Movie Review: The Haunting of Sharon Tate
Cashing in on the release of Once Upon a Time in America’s subject matter, The Haunting of Sharon Tate is a release no man, woman, or film fan should witness. It is the lowest rung of the ladder when it comes to filmmaking. My hope in this being something that isn’t insultingly disgusting ebbs away the more I read of this film’s blurb. After witnessing it for myself, though, I can safely say that this disgusting piece of vile, cash-grab nonsense, with its insulting prose and incompetent direction, is nothing short of a complete disaster. Not just repugnant on a moral and ethical standpoint, but also devoid of any competence from a filmmaking perspective.
It’d have been foolish of me to expect quality from this, I didn’t enter this piece thinking I would receive anything engaging. This was a palette cleanser for the week ahead, something so disconnected from quality that I would have no problem praising even the blandest and cliché of inarticulate, Hollywood nonsense. The Haunting of Sharon Tate has cringe-worthy dialogue, making the most amateurish of student films look like masterpieces in their own right. It’s a film that speaks only in nonsensical anecdotes and metaphors, there’s no substance to any sentence uttered by this worthless, gutter trash cast and their stupendously dense director, Daniel Farrands, at the helm of it all.
An incompetent director helms this one with an ability to show how horribly bleak and uninspired his direction is. Dutch angles of shadowed hallways, panning shots to showcase the area, and extremely blurry, dated b-roll footage of the actual news coverage. Everything about this piece wreaks of sloppy, low-budget nonsense. Sweeping, grandiose and ridiculous, The Haunting of Sharon State is offensively low brow. When you can’t even keep the camera still, you can’t expect any semblance of quality. Where characters take a mock Ouiji board seriously when asking “will we live long, happy lives?”, it becomes rather clear that Farrands is either devoid of a brain or trolling his audiences and slapping the face of the victims of a harrowing crime.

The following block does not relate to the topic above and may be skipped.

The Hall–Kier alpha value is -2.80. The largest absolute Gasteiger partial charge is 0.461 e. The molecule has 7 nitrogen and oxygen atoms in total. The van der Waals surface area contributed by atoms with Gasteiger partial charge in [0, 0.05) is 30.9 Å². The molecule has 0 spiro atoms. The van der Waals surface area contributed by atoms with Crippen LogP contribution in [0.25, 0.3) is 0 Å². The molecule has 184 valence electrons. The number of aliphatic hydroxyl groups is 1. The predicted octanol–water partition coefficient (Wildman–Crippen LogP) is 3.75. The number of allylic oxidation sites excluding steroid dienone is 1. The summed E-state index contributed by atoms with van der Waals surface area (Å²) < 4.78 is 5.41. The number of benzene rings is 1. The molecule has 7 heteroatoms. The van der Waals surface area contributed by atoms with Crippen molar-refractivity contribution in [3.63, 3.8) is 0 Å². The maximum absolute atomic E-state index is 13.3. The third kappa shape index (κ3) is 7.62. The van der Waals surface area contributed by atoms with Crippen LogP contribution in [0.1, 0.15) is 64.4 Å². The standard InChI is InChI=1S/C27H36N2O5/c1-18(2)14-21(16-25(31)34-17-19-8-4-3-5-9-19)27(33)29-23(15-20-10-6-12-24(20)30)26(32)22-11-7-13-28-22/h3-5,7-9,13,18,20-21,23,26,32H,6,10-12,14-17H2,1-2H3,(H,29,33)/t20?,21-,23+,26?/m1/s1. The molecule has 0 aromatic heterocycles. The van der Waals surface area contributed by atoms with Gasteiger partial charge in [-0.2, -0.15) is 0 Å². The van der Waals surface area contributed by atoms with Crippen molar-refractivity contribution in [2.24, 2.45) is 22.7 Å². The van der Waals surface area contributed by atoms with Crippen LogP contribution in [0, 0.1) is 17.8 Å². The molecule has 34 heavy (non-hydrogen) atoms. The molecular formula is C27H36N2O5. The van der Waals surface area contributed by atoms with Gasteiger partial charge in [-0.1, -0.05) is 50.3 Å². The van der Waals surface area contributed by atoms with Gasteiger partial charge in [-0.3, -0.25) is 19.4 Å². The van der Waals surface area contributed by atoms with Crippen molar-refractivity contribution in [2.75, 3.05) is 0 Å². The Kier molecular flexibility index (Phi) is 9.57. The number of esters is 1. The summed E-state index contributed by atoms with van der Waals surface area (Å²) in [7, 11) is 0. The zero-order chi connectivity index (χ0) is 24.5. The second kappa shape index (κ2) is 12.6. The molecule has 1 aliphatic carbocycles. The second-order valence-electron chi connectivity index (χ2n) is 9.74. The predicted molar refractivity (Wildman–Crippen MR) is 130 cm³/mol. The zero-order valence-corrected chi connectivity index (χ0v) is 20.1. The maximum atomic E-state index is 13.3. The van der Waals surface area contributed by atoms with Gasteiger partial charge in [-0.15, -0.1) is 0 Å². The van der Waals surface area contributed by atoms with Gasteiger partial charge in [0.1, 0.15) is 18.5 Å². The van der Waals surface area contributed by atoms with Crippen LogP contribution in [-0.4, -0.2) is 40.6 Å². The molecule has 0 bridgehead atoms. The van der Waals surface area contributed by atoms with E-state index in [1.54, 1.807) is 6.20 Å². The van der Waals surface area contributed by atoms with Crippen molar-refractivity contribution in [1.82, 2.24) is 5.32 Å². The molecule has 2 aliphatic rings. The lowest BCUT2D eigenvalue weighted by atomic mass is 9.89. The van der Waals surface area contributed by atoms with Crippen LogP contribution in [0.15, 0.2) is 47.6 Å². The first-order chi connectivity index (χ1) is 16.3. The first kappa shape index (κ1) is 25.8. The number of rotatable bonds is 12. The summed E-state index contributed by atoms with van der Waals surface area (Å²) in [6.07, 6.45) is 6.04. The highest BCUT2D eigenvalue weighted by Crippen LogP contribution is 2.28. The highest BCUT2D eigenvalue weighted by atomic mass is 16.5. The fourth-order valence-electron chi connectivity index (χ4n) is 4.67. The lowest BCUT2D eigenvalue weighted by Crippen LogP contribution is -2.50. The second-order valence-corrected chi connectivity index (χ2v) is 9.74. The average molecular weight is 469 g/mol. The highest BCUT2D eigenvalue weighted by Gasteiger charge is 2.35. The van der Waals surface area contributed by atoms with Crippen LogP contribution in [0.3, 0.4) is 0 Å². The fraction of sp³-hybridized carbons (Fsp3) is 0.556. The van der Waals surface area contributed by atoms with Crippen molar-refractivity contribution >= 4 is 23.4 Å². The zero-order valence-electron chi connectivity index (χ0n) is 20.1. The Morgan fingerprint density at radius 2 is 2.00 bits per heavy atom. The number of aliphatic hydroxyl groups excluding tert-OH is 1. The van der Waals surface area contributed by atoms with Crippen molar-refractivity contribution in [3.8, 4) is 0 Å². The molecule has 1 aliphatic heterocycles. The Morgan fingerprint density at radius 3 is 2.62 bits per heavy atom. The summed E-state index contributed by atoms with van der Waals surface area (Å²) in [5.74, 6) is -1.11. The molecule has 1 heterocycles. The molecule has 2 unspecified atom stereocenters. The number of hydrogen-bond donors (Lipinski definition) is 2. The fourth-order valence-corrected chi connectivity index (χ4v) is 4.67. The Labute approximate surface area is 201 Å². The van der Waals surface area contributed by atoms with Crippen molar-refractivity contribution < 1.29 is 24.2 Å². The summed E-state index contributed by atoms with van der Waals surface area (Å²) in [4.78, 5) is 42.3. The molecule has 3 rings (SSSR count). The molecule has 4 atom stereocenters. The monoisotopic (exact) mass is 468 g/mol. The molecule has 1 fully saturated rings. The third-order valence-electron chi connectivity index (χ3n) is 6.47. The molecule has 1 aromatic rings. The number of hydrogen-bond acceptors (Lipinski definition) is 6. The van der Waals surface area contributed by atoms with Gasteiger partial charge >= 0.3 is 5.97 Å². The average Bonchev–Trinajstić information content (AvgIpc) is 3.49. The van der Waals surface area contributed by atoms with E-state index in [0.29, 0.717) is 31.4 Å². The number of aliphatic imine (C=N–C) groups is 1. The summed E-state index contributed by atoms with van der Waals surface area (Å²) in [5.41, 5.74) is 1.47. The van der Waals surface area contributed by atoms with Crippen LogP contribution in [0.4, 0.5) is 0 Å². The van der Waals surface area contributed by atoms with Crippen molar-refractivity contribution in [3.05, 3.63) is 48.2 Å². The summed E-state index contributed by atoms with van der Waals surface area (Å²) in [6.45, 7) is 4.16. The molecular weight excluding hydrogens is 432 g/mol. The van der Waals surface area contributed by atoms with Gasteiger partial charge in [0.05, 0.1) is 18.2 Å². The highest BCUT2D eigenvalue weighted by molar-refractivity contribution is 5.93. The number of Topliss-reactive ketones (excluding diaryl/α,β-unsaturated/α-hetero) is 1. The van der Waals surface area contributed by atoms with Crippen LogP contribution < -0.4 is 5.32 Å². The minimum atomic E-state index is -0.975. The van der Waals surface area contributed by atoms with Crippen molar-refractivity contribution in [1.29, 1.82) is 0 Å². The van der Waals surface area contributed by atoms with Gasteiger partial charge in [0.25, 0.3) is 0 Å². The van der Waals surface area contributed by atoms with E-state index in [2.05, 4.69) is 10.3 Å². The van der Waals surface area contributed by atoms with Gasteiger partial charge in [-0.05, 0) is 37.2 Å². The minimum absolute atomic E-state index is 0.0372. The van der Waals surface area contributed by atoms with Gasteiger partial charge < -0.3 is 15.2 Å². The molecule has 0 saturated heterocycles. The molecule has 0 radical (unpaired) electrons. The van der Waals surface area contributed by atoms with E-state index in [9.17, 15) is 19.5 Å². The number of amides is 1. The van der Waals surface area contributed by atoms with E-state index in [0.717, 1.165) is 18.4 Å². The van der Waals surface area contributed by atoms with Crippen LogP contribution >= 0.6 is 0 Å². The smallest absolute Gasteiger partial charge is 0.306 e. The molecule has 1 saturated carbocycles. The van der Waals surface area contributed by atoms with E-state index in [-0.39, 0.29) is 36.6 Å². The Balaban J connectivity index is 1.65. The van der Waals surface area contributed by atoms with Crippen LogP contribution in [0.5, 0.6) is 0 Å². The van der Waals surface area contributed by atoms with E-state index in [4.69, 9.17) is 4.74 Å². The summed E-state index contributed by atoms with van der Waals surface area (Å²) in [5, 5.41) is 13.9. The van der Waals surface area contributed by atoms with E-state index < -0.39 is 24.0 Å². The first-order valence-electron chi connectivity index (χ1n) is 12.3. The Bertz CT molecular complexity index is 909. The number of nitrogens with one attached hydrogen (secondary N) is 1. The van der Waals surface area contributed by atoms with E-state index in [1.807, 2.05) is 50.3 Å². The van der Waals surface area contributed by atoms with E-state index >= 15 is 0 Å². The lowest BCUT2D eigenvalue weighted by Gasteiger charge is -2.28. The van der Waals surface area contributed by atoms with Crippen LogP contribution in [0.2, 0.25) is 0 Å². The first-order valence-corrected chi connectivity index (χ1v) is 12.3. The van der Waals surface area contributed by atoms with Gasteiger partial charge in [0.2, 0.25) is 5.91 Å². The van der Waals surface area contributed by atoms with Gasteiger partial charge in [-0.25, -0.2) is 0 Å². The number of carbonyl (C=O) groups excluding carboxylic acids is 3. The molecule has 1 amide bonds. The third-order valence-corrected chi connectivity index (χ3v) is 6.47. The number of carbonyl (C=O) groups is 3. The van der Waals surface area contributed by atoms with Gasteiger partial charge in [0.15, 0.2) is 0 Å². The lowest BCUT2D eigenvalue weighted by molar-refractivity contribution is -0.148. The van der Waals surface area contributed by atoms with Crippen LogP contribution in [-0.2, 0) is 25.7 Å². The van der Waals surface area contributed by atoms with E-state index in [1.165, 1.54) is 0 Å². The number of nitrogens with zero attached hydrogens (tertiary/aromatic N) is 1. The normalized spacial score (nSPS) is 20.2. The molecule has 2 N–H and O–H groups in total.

Not a competent performance or bit of film in sight that doesn’t want me to tear off my eyelids and plug my ears shut. I should’ve watched this film whilst still deaf in one ear, it’d have been more bearable only being able to hear 50% of this nauseatingly horrid dialogue. Hilary Duff’s leading performance as Sharon Tate will have you questioning her abilities as a performer, and the rest of unrecognisably bland performers do their job. They shall return to their bar staff jobs immediately after this, hopefully never to be seen again.
Taking a sensitive subject wrapped in controversy, mired by conspiracy, and hacking away at the core with a hammer is insensitive to the memory of those that lost their lives. The Haunting of Sharon Tate does nothing to defuse the immediate bomb it plants with its horrid marketing and exploitation of real events, but doubles down on its iniquitous, wicked manipulation of a private tragedy. It’s unsurprisingly out of touch at the best of times, but this one falls into hilariously poor thanks to a stunningly awful script and a series of performances that devolve into absolute nonsense as the running time trundles along.